In Hausa, a language spoken by those in northern Ghana, the words Barka da sallah are said to celebrate Eid after the completion of mosque prayers, which translates to blessed Eid prayers. Children again are offered pocket money to enjoy the festive period.

A Ghanaian Eid table can include specialities like jollof, a spiced rice cooked in meat stock and the sauce of tomatoes; and waakye, a simple dish of rice and beans served on plantain leaves and enjoyed with different condiments. 

Football matches, musical performances and street parties are enjoyed by all later in the day.

Home to more than five million Muslims today, Islam entered Ghana mainly through trade in the 15th century. 

A remnant of early Islam is the country’s beautiful white-washed Larbanga mosque in Ghana’s central savannah region, founded in 1421.

Albanian – Gezuar Bajramin

Worshippers gather in Skanderbeg square in the country’s capital Tirana, and share the greeting Gezuar Bajramin, which means wishing you goodness during the festival. 

The word bajramin comes from bayram which is a Turkic word meaning festival. In Turkey the greeting Bayram Kutlu Olsun is offered to convey the same message.

Children are gifted new clothes and money to celebrate the occasion and again busy themselves with collecting and eating stashes of sweets. The first day is usually spent at home, enjoying traditional foods like byrek, a flaky filled pastry with cheese and spinach. On the second and third day family and friends visit each other. 

Albania is one of three European countries with a Muslim majority and is estimated to have just over 1.7 million Muslims. The other two countries are Bosnia-Herzegovina and Kosovo.

Islam was brought to Albania during Ottoman rule in the 1400s, and a few hundred years later also became home to Bektashis, a Sufi group with origins in Turkey. The group’s leader was exiled from Turkey in 1928 and fled to Tirana where the order quietly grew in prominence.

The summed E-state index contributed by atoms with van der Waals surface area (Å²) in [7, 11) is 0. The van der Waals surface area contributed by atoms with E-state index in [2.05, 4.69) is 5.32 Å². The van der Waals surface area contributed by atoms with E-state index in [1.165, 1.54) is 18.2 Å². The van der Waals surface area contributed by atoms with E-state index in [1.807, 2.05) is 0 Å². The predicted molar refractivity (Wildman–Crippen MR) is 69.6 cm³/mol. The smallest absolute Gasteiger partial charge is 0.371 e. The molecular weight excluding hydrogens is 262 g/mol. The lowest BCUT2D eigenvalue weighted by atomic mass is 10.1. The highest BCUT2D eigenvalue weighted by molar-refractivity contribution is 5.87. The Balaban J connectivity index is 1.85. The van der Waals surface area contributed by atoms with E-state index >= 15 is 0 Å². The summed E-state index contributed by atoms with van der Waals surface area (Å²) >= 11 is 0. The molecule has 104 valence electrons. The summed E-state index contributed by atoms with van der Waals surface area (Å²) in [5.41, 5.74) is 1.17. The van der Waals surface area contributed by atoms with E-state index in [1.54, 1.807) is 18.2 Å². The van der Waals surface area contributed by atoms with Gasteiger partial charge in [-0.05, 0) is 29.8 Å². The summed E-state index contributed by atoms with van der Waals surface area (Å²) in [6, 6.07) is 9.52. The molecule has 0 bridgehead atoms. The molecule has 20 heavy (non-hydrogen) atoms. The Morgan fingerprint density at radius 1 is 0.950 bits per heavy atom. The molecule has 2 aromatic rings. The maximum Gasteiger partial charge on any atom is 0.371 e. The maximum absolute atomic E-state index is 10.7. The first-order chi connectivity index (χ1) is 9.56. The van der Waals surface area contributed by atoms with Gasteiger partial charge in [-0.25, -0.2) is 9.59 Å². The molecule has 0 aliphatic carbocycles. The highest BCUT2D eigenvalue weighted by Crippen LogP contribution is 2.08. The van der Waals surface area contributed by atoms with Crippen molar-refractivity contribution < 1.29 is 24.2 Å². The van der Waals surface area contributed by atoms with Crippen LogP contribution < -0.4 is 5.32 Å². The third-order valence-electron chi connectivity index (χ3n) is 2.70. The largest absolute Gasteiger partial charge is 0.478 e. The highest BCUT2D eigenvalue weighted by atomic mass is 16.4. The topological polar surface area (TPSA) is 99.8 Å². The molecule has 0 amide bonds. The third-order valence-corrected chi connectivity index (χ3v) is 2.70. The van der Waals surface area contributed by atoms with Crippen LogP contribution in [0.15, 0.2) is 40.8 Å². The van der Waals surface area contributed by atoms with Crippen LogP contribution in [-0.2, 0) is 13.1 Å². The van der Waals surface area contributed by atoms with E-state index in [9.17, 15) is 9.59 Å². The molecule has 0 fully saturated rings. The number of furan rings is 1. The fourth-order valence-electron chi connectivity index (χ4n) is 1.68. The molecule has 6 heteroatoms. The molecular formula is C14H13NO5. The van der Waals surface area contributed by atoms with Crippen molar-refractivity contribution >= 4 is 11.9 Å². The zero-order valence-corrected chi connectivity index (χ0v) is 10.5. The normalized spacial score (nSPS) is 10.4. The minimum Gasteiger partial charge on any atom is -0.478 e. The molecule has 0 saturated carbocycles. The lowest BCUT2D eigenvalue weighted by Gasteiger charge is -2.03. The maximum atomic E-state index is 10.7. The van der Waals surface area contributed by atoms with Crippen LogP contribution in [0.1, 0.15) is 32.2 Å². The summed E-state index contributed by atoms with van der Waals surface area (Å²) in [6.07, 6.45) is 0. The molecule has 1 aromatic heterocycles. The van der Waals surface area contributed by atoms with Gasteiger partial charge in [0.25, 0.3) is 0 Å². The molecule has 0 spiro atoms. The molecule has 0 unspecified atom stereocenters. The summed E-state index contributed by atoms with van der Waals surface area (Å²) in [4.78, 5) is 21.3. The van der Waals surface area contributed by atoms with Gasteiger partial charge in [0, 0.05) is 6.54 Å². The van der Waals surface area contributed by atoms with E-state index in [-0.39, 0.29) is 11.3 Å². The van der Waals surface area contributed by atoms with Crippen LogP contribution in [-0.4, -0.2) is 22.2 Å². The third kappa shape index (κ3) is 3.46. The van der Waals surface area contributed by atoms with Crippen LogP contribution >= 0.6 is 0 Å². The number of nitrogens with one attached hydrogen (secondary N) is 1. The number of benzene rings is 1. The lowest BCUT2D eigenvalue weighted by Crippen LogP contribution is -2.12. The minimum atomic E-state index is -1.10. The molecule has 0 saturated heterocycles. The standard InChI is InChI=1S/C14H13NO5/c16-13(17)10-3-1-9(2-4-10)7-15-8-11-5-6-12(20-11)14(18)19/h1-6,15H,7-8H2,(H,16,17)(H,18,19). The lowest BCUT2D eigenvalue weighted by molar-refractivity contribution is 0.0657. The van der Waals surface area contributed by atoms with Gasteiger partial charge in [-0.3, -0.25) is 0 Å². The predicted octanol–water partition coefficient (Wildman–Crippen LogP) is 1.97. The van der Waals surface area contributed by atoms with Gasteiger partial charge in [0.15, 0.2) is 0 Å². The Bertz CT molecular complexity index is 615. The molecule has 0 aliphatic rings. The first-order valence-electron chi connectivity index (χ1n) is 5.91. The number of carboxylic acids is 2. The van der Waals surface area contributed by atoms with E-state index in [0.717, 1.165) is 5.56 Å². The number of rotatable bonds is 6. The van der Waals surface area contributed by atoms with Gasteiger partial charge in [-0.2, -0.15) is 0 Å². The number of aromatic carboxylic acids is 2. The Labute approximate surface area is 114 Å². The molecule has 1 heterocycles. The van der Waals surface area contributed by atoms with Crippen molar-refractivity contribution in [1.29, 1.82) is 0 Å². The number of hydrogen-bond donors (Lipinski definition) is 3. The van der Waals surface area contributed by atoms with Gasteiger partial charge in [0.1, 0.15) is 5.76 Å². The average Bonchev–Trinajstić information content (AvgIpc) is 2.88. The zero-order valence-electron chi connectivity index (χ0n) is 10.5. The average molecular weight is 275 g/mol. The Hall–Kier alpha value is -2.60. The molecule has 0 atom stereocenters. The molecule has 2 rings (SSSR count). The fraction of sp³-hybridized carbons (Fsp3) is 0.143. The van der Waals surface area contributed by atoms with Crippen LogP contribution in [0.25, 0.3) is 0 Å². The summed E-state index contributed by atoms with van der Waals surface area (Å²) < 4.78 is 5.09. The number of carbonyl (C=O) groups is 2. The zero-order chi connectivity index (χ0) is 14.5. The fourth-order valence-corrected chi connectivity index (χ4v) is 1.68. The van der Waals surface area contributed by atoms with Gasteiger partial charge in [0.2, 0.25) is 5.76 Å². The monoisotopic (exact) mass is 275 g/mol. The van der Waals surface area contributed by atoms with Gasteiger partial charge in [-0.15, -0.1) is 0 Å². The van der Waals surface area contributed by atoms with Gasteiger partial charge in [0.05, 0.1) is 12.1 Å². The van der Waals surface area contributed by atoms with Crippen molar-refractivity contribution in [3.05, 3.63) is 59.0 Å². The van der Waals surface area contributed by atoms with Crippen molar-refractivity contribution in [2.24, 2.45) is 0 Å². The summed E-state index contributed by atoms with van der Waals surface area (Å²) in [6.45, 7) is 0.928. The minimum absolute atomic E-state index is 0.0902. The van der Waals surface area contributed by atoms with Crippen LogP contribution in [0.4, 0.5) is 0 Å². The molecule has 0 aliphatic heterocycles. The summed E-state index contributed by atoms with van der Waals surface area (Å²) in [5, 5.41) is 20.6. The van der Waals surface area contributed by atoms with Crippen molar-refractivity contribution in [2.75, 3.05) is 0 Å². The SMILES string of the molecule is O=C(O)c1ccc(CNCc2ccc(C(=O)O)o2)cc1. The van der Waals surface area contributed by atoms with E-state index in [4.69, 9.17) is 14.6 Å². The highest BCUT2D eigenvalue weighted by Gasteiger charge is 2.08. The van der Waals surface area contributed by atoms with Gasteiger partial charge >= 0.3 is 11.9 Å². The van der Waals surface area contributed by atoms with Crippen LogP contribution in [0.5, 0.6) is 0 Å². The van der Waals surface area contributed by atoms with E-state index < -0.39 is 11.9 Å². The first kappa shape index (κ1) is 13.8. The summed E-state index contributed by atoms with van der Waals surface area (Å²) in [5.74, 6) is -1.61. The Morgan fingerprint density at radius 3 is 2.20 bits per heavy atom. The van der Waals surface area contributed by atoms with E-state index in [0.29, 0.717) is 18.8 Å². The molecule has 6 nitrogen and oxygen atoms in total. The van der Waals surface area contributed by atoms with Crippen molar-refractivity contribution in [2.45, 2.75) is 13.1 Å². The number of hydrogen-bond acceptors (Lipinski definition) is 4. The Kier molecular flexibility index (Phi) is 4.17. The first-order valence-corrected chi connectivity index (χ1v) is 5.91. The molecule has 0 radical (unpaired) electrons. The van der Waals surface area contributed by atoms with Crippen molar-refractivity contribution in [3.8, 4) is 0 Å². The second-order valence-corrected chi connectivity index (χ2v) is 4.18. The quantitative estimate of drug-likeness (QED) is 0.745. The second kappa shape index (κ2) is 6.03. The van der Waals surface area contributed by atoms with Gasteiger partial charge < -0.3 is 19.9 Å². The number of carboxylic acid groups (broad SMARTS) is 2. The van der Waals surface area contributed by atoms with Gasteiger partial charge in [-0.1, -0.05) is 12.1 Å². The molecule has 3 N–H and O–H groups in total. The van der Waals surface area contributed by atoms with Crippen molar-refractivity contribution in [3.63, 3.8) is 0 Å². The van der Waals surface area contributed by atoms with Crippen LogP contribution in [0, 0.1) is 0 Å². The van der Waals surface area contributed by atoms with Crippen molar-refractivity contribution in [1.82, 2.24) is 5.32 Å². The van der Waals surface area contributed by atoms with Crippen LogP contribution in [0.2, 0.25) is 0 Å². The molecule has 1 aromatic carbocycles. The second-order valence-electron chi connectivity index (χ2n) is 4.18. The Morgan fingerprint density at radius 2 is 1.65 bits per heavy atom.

But all forms of religious worship were banned in Albania for a period of 50 years. Under the Communist rule of Enver Hoxha, religion was outlawed. Declaring the country atheist in 1967, Hoxha destroyed or converted the country’s mosques, churches and monasteries. People caught displaying religious symbols ended up being imprisoned.

But fasting was something that remained unseen, and it was a practice that many Albanian Muslims clung to.

A few years after Hoxha’s death, in 1991, the ban on religious practice was lifted, and the following year Albania joined the Organization of the Islamic Conference (OIC).

Kurdish – Jazhnt Piroz

“Jazhnt Piroz” means “Happy Eid” in the Sorani dialect spoken by the Kurds of Iraq and Iran. Kurdish is said to be the fourth most spoken language in the Middle East, after Arabic, Turkish and Farsi. 

Morning prayers are offered as is tradition, followed by eating Eid foods with the family. One speciality is kulicha, which is a date-paste filled cookie – similar to maa’moul which is enjoyed around the Middle East – but often baked in crescent shapes or an appetising spiral design.

Street vendors sell small toys and balloons to children eager to spend some of their Eid bounty.

Kurdistan is not an independent country, but is a geographic region home to 20 to 25 million Kurds, spread across parts of modern day Turkey, Syria, Iraq, and Iran.